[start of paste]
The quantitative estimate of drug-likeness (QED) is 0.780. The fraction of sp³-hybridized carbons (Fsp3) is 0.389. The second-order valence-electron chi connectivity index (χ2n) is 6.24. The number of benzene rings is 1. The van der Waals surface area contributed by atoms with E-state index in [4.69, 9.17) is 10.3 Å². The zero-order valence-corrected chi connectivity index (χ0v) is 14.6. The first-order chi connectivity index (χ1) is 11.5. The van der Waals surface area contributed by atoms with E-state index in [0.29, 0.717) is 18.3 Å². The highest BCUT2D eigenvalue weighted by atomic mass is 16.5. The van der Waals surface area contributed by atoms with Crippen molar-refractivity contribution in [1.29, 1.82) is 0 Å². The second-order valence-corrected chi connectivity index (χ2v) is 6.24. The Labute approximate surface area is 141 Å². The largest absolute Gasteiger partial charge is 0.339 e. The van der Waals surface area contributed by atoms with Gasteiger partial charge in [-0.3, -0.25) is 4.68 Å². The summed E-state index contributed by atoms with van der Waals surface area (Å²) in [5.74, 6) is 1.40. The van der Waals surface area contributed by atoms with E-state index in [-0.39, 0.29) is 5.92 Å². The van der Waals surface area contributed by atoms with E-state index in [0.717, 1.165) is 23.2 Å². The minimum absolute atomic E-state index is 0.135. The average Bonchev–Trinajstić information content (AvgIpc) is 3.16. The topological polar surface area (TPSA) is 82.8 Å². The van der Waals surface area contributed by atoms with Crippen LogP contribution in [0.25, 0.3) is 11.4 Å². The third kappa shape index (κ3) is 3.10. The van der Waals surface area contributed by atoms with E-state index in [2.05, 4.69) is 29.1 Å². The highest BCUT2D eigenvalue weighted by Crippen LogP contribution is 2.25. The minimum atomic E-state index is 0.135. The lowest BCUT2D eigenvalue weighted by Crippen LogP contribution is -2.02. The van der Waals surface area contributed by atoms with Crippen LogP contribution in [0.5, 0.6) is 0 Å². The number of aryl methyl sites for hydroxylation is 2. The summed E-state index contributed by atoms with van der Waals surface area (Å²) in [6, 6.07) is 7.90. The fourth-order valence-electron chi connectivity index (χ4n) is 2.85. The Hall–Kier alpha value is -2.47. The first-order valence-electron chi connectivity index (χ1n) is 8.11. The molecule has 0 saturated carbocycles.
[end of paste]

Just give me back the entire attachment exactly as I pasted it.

The quantitative estimate of drug-likeness (QED) is 0.780. The fraction of sp³-hybridized carbons (Fsp3) is 0.389. The second-order valence-electron chi connectivity index (χ2n) is 6.24. The number of benzene rings is 1. The van der Waals surface area contributed by atoms with E-state index in [4.69, 9.17) is 10.3 Å². The zero-order valence-corrected chi connectivity index (χ0v) is 14.6. The first-order chi connectivity index (χ1) is 11.5. The van der Waals surface area contributed by atoms with E-state index in [0.29, 0.717) is 18.3 Å². The highest BCUT2D eigenvalue weighted by atomic mass is 16.5. The van der Waals surface area contributed by atoms with Crippen molar-refractivity contribution in [1.29, 1.82) is 0 Å². The second-order valence-corrected chi connectivity index (χ2v) is 6.24. The Labute approximate surface area is 141 Å². The largest absolute Gasteiger partial charge is 0.339 e. The van der Waals surface area contributed by atoms with Gasteiger partial charge in [-0.3, -0.25) is 4.68 Å². The summed E-state index contributed by atoms with van der Waals surface area (Å²) in [5.74, 6) is 1.40. The van der Waals surface area contributed by atoms with E-state index in [-0.39, 0.29) is 5.92 Å². The van der Waals surface area contributed by atoms with E-state index in [0.717, 1.165) is 23.2 Å². The minimum absolute atomic E-state index is 0.135. The average Bonchev–Trinajstić information content (AvgIpc) is 3.16. The topological polar surface area (TPSA) is 82.8 Å². The van der Waals surface area contributed by atoms with Crippen LogP contribution in [0.25, 0.3) is 11.4 Å². The third kappa shape index (κ3) is 3.10. The van der Waals surface area contributed by atoms with E-state index in [2.05, 4.69) is 29.1 Å². The highest BCUT2D eigenvalue weighted by Crippen LogP contribution is 2.25. The minimum atomic E-state index is 0.135. The lowest BCUT2D eigenvalue weighted by Crippen LogP contribution is -2.02. The van der Waals surface area contributed by atoms with Crippen LogP contribution in [0.5, 0.6) is 0 Å². The number of aryl methyl sites for hydroxylation is 2. The summed E-state index contributed by atoms with van der Waals surface area (Å²) in [6, 6.07) is 7.90. The fourth-order valence-electron chi connectivity index (χ4n) is 2.85. The Hall–Kier alpha value is -2.47. The first-order valence-electron chi connectivity index (χ1n) is 8.11. The molecule has 0 saturated carbocycles.